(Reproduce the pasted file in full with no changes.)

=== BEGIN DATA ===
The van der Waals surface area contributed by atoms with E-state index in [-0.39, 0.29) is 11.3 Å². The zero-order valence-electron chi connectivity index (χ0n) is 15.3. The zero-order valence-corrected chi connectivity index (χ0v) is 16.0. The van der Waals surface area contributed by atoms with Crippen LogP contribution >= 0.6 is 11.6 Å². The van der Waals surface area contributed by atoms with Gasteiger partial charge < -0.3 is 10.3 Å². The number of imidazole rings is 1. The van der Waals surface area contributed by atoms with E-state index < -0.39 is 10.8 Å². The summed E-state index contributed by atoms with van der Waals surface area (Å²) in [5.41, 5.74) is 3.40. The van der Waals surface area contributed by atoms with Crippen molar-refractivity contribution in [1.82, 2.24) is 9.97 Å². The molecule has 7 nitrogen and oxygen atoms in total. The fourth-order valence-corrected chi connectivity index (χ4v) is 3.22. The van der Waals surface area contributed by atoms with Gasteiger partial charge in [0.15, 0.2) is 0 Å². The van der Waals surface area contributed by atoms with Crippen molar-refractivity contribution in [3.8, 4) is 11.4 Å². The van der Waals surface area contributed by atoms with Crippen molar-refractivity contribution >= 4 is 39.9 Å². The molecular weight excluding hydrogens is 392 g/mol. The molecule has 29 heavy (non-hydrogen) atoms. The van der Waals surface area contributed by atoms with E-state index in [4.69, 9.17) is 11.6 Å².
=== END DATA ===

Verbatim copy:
The van der Waals surface area contributed by atoms with E-state index in [-0.39, 0.29) is 11.3 Å². The zero-order valence-electron chi connectivity index (χ0n) is 15.3. The zero-order valence-corrected chi connectivity index (χ0v) is 16.0. The van der Waals surface area contributed by atoms with Crippen LogP contribution >= 0.6 is 11.6 Å². The van der Waals surface area contributed by atoms with Gasteiger partial charge < -0.3 is 10.3 Å². The number of imidazole rings is 1. The van der Waals surface area contributed by atoms with E-state index < -0.39 is 10.8 Å². The summed E-state index contributed by atoms with van der Waals surface area (Å²) in [5.41, 5.74) is 3.40. The van der Waals surface area contributed by atoms with Crippen molar-refractivity contribution in [1.82, 2.24) is 9.97 Å². The molecule has 7 nitrogen and oxygen atoms in total. The fourth-order valence-corrected chi connectivity index (χ4v) is 3.22. The van der Waals surface area contributed by atoms with Gasteiger partial charge in [0.15, 0.2) is 0 Å². The van der Waals surface area contributed by atoms with Crippen molar-refractivity contribution in [3.8, 4) is 11.4 Å². The van der Waals surface area contributed by atoms with Crippen molar-refractivity contribution >= 4 is 39.9 Å². The molecular weight excluding hydrogens is 392 g/mol. The molecule has 29 heavy (non-hydrogen) atoms. The van der Waals surface area contributed by atoms with E-state index in [4.69, 9.17) is 11.6 Å².